One of the things that helped me to choose Alister’s company was that instead of taking the main roads on the long drive to Giant’s Causeway, he was going to take the much less traveled coastal roads that buses weren’t allowed to drive on.  He had a very comfortable Mercedes van that we would put around 180 miles on that day.  It was a good thing it was comfortable. 

The drive north was a never ending journey of gorgeous scenery.



Alister stopped on a bridge for us to take photos of a lovely river scene.

We continued along through quaint villages.


He pulled up along an unusual looking dock area.  He had told us during the drive that there were many sites in Northern Ireland that were used as sets for the popular TV show, Game of Thrones.  This little dock area was one of them.  I had never seen a dock cutout like this one.


As we continued the drive, Alister pointed out the yellow bushes that were blooming everywhere.  We had also seen them during our pre-cruise trip to Yorkshire, where they were called gorse.  In Northern Ireland they are whin bushes.  We were really enjoying the drive and we hadn’t even gotten to the good part yet.





As we were driving down the road we saw a sheep and its lamb on the road.  They started to charge us.  I had to agree with Alister when he said that they really aren’t smart animals.  Or did he just say that they are stupid?   Either way, he was right.  They did quickly wise up and head for the grass.

We continued past beautiful countryside and finally got to the coastal road where the sign pointed to the Torr Head Scenic Route, where coaches and caravans (motor homes) weren’t allowed. 



As we drove along the coast road, Alister was pointing out in the distance where we could see Scotland, just 13 miles away, as well as other islands.  He said that the dome shaped rock island in the distance, Ailsa Craig, was where most of the granite in the world comes from that is used for making curling stones.

The drive was really pretty and we pretty much had the road to ourselves.  I was so glad that we were able to take this drive in the sunshine.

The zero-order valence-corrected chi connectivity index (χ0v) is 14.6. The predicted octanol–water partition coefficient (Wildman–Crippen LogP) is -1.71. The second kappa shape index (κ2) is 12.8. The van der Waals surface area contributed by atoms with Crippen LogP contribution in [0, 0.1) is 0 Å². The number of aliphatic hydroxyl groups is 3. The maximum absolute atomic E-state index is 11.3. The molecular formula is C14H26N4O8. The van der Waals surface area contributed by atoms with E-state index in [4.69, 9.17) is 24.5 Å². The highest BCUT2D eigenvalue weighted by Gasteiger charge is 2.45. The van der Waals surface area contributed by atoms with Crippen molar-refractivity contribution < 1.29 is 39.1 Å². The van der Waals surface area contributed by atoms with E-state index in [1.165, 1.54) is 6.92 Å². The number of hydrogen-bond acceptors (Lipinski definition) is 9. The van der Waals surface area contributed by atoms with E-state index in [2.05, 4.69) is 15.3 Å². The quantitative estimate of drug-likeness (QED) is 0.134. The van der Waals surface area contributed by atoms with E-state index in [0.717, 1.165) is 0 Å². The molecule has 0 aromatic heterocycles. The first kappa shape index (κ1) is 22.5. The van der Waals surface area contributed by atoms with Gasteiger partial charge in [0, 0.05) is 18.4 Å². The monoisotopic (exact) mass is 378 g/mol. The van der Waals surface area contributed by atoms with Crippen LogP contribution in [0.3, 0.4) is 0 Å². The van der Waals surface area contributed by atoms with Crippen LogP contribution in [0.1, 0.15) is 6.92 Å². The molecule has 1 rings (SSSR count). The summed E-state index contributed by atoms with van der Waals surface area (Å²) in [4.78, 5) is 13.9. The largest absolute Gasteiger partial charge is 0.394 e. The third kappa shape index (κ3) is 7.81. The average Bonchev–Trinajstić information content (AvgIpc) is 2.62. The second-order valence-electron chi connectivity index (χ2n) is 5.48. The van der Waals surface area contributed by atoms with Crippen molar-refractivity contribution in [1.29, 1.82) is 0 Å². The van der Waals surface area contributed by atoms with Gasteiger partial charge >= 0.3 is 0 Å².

Alister pulled up to the side of the road for us to get out and stretch and for him to take our photo.

We also got to see the whin bush up close.  He had told us that the leaves were very soft; but to watch out for the sharp spikes underneath.  He was correct, they were sharp.


We came up to the first car we had seen along the road.  It was a farmer who was moving his sheep back to his land.  Alister said that he sees him doing this regularly.  It was interesting to watch the sheep dog doing its thing to keep the sheep in line.


We continued the beautiful drive.  Alister pointed out a windswept tree that had been permanently pushed to the side.  We also passed by an old stone kiln.


We could definitely see why busses were not allowed on this road.  It would be perfect for motorcycles.  We were most surprised when Alister told us that the Circuit of Ireland Rally actually ran on the Torr Road.  He said that they race at speeds over 100 mph on some of these roads.  Seems suicidal to me.



We pulled over to another scenic overlook where there was a sign showing a scene from Game of Thrones.  We could see the place where the scene was shot.  Of course they did add CGI in most scenes; but it was the place.  We saw several of these signs and places during the day. 


We continued the scenic drive eventually coming to the Carrick-a-Rede Rope Bridge.  We had visited it previously and had gone down to it; but it was closed at that time.  We didn't have time to get in the que to cross it and no on was inerested in doing anyway.



Not far away we came to another Game of Thrones sign, with the set in the background.


Not far away was another sign.  It was interesting that these beautiful places were used on the show; but the beauty and unique geologic formations were reason enough to visit there.






We kept stopping along the road, since there were so many beautiful spots.  We were having a great time.


We pulled into another area where in addition to a lovely view, was a very tiny building.  Alister said that it was Ireland’s smallest church.  I believed him.


For the first time in 17 days, it started to rain.  The rain wasn’t that heavy; but the wind was not nice to the umbrellas.  We had been driving and exploring for over four hours and it was after 3:00 PM.  We hadn’t thought about lunch until we pulled up to a restaurant named the Wee Cottage.  It was right across from Dunluce Castle; but we wanted to eat first.


The restaurant was quite small inside and also so homey and welcoming with lots of cute decorations and couches.  Alister had called in reservations for us earlier, so we had a table right next to a warm fire.  It was so nice and relaxing to be sitting there. The small kitchen was crowded.